God be merciful to me, a sinner. I tell you, this man went down to his home justified.
Yeats in Poetic Prayer
Turning and turning in the widening gyre
The falcon cannot hear the falconer;
Things fall apart; the centre cannot hold;
Mere anarchy is loosed upon the world,
The blood-dimmed tide is loosed, and everywhere
The ceremony of innocence is drowned;
The best lack all conviction, while the worst
Are full of passionate intensity.
(WB Yeats, 1919)
Persistence in prayer is difficult, in our age.
Prayer in Luke
We can readily appreciate the stark rigor of Jesus’ Lukan parables. A Samaritan whose kindness illumines the limits of religion…A rich man who builds bigger barns, but whose soul suddenly is required…A figure of a fig tree, fruitless, but spared for yet another year in hope…A marriage feast wherein humility is tested and the poor are fed…Another banquet to which many are invited but few respond, and out to highways and byways the invitation goes…A lost sheep—found!…A lost coin…found! A lost, prodigal son…found!…A truly dishonest steward whose wiliness shines out…A rich man who turns his back on a poor man, and roasts in hell for it… a persistent widow whose raises her voice to an unjust judge…Talent wasted and invested…A vineyard stolen by tenants…and, today, a publican persistent in prayer.
What drove Luke, alone, to remember or construct these parables? The lengthening years, without ultimate victory, since the cross? The long decades of living without Jesus? The uncertainties of institution and culture and citizenship and multiple responsibilities? The daily stresses of managing a budget? It is the primitive church that can give an example for us today in our time of anxiety. They waited for Jesus to return. And he delayed. And he delays, still. It is enough to make you lose heart.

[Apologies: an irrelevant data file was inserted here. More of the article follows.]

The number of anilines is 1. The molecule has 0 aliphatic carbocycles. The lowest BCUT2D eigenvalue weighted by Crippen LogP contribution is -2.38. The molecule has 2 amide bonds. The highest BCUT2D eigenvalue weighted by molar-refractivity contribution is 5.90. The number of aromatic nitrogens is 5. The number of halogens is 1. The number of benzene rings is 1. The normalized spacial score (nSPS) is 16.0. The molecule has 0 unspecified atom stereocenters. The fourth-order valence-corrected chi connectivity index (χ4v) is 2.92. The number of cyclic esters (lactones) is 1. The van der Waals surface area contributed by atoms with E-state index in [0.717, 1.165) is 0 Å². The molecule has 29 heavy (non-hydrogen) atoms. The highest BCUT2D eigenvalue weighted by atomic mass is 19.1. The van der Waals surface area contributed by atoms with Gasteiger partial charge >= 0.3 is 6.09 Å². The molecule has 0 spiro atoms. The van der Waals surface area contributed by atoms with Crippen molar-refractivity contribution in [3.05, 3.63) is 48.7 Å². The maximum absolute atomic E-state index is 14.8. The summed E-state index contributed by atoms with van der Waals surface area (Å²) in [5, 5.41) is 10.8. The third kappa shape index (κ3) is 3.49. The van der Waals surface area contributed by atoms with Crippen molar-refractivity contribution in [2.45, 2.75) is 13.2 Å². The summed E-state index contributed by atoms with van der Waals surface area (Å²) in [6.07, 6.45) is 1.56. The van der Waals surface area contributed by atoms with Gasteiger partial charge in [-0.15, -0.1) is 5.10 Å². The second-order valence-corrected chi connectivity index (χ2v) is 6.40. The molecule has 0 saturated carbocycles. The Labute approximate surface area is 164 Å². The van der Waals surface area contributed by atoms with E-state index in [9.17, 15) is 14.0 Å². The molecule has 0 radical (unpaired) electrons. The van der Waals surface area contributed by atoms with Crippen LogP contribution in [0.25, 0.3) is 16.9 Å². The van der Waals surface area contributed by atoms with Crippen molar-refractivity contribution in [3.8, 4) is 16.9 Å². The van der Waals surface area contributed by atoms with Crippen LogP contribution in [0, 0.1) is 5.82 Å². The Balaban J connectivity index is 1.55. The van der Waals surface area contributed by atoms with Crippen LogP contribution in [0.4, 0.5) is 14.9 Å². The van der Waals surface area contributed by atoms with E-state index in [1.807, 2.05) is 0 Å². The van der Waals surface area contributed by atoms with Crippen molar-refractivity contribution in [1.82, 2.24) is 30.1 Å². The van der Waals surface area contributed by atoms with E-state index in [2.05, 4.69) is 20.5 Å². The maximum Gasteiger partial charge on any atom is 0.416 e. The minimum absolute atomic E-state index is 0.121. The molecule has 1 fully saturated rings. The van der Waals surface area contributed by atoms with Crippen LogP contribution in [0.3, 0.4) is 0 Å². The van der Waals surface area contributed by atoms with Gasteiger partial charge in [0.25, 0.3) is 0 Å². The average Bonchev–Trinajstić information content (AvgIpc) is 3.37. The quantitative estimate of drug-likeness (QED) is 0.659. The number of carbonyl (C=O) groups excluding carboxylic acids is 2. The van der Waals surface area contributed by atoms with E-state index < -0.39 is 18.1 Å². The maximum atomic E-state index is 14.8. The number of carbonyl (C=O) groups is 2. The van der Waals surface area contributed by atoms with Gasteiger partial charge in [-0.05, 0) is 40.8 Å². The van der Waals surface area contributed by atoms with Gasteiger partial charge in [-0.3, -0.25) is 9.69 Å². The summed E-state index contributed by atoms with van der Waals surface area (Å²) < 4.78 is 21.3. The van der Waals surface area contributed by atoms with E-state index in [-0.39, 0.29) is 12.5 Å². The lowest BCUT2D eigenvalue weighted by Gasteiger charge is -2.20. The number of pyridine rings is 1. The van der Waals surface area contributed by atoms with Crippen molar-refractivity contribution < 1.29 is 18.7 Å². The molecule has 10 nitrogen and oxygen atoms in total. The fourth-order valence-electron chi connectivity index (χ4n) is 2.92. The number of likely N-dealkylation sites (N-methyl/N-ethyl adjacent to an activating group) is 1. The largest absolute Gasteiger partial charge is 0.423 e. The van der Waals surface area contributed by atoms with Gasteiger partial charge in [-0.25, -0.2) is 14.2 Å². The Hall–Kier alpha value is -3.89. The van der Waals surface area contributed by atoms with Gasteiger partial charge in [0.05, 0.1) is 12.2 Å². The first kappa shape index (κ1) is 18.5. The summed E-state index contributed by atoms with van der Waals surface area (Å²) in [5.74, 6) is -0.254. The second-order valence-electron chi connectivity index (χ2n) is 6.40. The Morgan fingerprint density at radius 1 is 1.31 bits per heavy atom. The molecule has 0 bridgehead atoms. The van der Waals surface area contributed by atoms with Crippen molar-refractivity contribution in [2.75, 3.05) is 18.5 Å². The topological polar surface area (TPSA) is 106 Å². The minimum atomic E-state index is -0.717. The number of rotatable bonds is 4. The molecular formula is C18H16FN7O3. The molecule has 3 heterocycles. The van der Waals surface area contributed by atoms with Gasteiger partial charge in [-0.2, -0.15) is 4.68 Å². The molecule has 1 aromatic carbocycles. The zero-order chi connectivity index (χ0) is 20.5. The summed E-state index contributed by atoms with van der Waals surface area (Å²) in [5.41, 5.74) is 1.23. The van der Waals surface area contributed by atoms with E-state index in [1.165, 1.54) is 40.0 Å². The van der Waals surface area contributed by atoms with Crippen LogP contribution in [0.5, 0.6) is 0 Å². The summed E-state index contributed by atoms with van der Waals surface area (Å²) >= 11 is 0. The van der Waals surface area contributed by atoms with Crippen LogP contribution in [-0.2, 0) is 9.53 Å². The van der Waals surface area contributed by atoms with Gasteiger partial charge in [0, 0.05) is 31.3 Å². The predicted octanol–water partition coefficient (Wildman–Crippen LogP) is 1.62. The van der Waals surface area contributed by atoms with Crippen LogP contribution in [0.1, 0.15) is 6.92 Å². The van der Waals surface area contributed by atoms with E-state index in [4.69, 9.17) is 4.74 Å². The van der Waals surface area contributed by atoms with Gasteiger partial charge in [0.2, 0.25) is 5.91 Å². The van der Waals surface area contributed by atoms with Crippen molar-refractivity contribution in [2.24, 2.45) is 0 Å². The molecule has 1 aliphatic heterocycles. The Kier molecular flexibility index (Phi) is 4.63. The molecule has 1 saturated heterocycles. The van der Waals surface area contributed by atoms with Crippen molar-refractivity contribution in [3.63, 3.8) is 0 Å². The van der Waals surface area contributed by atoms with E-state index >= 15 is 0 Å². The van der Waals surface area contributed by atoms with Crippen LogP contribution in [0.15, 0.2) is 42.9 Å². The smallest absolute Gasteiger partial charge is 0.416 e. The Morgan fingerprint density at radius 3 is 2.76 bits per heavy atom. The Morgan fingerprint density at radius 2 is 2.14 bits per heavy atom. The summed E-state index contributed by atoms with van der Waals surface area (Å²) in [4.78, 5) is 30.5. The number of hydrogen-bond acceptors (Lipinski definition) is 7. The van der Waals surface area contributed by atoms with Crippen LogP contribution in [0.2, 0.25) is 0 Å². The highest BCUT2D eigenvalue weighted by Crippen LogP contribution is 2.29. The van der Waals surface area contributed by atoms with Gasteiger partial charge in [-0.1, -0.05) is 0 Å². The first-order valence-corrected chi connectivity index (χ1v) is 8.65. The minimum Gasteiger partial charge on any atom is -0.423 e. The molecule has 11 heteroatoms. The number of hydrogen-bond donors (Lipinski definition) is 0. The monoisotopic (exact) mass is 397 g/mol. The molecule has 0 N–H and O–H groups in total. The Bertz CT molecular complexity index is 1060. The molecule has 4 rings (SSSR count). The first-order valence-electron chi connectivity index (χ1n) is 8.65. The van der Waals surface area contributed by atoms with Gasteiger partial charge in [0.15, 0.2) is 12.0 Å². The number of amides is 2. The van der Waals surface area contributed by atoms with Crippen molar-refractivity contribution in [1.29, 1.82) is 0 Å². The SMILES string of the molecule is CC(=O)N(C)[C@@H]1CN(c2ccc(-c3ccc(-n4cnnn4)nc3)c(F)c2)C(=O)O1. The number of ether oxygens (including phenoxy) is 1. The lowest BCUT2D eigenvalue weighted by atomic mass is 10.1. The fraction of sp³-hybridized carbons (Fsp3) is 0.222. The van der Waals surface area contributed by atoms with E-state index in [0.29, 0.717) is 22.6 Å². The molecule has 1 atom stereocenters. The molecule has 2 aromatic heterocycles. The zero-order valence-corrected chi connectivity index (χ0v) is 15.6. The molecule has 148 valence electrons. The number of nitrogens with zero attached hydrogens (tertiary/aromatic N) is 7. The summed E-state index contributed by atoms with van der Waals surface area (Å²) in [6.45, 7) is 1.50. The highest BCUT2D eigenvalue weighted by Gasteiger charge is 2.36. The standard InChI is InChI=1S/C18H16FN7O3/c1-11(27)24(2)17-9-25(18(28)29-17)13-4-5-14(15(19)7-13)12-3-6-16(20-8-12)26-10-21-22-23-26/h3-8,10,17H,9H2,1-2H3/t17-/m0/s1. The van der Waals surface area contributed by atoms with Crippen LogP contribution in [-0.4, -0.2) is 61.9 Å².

Though with a scornful wonder we see her sore oppressed
By schism rent asunder by heresy distressed
Yet saints their watch are keeping their cry goes up ‘howlong’?
And soon the night of weeping will be the morn of song.
Persistence in prayer takes faith, to be in faith.
The publican—the tax collector—looks hard into the mirror. God be merciful to me—a sinner!
He uses a word that we avoid. Sin is utterly personal. This we understand. The covenantal commands of the decalogue have a personal consequence (Exodus 20). As grace touches ground in Jesus Christ, sin touches sand in personal confessions. We get lost. It is our nature, east of eden. We get lost in sex without love: lust. We get lost in consumption without nourishment: gluttony. We get lost in accumulation without investment: avarice. We get lost in rest without weariness, in happiness without struggle: sloth. We get lost in righteousness without restraint: anger. We get lost in desire without ration or respect: envy. And most regularly, we get lost in integrity without humility: pride. If you have never known lust, gluttony, avarice, sloth, anger, envy or pride you are not a sinner, you are outside the cloud of sin, and you need no repentance. (You also may not be quite human).
It is a long wait. And that is just the point. Like the bridesmaids who waited with lamps trimmed, we feel the length of the wait. But we can wait, together. We can offer together a common prayer. We can slowly, stumblingly give ourselves over to persistence in prayer, to the forms of religious practice that bear meaning, to the life of the church, for all its foibles, wherein we learn the grammar of grace, and where through we face down the evils of this age.